Two systems of prevention and control of blackleg disease are used. These are conventional and indigenous systems. A number of indigenous methods are used as indicated by the chart below.
Indigenous methods used in control and prevention of black leg
Combination use of traditional methods
Key: Umvagazi- Pterocarpus angolensis, Ihwlili - Pterocarpus macrocarpus, Isinyayi – Kitchen soot
Most trees/shrubs are used in various ways in the control of Black leg disease, some of them are the following:
Shrub Use Manner in which they are Used
Umvagazi (Pterocarpus angolensis) Cattle are made to walk over the rod at the kraal entrance
Icena (Nacaduba berenice ) Leaves and bark are grounded and mixed with water,
Cattle then drink the concoction.
Igonde Elibomvu (Brachystegia spiciformis) Leaves, barks and roots grounded and mixed with Water. Cattle drink the concoction.
Umdlandlovu (Pterocarpus rotundifolius) Leaves grounded and mixed with water.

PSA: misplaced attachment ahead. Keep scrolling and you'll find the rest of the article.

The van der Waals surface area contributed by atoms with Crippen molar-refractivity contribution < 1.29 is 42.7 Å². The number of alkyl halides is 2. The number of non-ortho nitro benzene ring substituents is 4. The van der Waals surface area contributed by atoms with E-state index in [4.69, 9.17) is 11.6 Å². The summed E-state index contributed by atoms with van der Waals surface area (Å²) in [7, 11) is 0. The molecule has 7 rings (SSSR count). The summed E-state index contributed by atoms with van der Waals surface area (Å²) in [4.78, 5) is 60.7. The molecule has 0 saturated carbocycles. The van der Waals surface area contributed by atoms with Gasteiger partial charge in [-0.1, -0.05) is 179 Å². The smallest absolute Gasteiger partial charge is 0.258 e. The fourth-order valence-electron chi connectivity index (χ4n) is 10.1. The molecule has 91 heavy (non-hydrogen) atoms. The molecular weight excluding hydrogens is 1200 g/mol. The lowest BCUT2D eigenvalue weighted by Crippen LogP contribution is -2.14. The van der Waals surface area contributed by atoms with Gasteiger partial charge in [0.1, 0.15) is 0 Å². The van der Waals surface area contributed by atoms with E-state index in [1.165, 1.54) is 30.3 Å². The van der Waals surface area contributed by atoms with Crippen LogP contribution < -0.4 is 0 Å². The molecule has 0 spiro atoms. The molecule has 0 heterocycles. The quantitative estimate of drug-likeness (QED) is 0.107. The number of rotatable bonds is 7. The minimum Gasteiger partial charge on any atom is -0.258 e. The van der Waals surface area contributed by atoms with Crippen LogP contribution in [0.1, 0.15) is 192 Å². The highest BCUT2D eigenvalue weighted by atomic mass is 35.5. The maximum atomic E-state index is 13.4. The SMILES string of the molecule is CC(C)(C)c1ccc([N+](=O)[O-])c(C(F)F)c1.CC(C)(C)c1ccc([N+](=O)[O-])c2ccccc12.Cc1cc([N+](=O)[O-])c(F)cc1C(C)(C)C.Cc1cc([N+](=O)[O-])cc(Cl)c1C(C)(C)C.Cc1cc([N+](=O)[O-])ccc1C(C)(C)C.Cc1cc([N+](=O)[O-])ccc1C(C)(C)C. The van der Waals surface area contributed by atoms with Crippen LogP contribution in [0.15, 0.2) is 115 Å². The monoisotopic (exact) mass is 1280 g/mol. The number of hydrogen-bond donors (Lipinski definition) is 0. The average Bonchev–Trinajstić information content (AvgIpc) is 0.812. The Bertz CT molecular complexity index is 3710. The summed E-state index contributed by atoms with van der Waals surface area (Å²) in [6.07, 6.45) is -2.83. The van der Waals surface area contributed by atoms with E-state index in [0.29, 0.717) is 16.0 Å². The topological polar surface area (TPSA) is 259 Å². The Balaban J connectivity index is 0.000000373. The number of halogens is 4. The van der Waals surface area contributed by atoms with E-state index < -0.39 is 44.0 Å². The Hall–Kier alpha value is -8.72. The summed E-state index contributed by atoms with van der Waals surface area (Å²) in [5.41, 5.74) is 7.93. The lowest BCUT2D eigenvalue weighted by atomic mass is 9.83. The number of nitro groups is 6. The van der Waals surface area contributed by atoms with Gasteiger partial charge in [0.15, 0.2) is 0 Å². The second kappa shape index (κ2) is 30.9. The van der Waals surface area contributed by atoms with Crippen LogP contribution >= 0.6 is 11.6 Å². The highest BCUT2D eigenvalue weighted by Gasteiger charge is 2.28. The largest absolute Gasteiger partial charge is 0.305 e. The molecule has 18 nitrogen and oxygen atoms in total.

Cattle then drink the concoction.
Ihlwili (Pterocarpus macrocarpus) Barks and leaves grounded and mixed with water.
Cattle then drink the concoction.
Isinyayi (Kitchen soot) Soot mixed with water (5g/10L) and cattle drink the concoction.
Ifutha lemvubu (Hippopotamus lard) Lard burnt in the kraal over night
Traditional beer (scud brew) Cattle drink 2 liters of opaque beer
Hot iron and cold water methods are commonly used where either cold water is poured over the affected area or hot iron is briefly placed on the affected area. These traditional methods work perfectly well.
Effectiveness of Indigenous Knowledge Systems (IKS)
The majority small holder (80%) of farmers indicated that the Indigenous Knowledge Systems (IKS) are 90% effective. Of the 80% participants, 75% prioritized the use of beer and beer and Umvagazi tree (Pterocarpus angolensis). Among the other indigenous knowledge methods, asthese are readily available and easy to conduct. 78% cases of affected animals treated using these methods have been successful.